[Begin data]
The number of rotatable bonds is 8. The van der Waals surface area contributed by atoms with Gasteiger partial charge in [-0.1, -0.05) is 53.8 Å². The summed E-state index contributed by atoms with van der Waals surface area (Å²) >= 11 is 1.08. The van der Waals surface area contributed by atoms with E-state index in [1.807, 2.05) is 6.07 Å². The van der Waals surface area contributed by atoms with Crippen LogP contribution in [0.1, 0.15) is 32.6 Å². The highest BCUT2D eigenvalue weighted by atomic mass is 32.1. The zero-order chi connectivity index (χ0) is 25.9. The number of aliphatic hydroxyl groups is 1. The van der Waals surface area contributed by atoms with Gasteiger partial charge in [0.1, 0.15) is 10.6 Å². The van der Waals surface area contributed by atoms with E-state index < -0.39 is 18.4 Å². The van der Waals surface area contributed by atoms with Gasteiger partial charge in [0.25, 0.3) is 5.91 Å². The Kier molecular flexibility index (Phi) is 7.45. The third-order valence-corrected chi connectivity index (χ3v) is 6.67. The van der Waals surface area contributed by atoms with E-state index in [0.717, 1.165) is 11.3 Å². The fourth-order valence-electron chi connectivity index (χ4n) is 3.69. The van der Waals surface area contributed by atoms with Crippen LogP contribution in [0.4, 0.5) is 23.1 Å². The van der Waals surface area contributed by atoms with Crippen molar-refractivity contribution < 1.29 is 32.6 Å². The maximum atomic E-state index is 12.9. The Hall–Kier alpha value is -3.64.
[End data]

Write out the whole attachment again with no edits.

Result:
The number of rotatable bonds is 8. The van der Waals surface area contributed by atoms with Gasteiger partial charge in [-0.1, -0.05) is 53.8 Å². The summed E-state index contributed by atoms with van der Waals surface area (Å²) >= 11 is 1.08. The van der Waals surface area contributed by atoms with E-state index in [1.807, 2.05) is 6.07 Å². The van der Waals surface area contributed by atoms with Crippen LogP contribution in [0.1, 0.15) is 32.6 Å². The highest BCUT2D eigenvalue weighted by atomic mass is 32.1. The zero-order chi connectivity index (χ0) is 25.9. The number of aliphatic hydroxyl groups is 1. The van der Waals surface area contributed by atoms with Gasteiger partial charge in [0.1, 0.15) is 10.6 Å². The van der Waals surface area contributed by atoms with E-state index < -0.39 is 18.4 Å². The van der Waals surface area contributed by atoms with Gasteiger partial charge in [0.25, 0.3) is 5.91 Å². The Kier molecular flexibility index (Phi) is 7.45. The third-order valence-corrected chi connectivity index (χ3v) is 6.67. The van der Waals surface area contributed by atoms with E-state index in [0.717, 1.165) is 11.3 Å². The fourth-order valence-electron chi connectivity index (χ4n) is 3.69. The van der Waals surface area contributed by atoms with Crippen LogP contribution in [0.4, 0.5) is 23.1 Å². The van der Waals surface area contributed by atoms with Crippen molar-refractivity contribution < 1.29 is 32.6 Å². The maximum atomic E-state index is 12.9. The Hall–Kier alpha value is -3.64.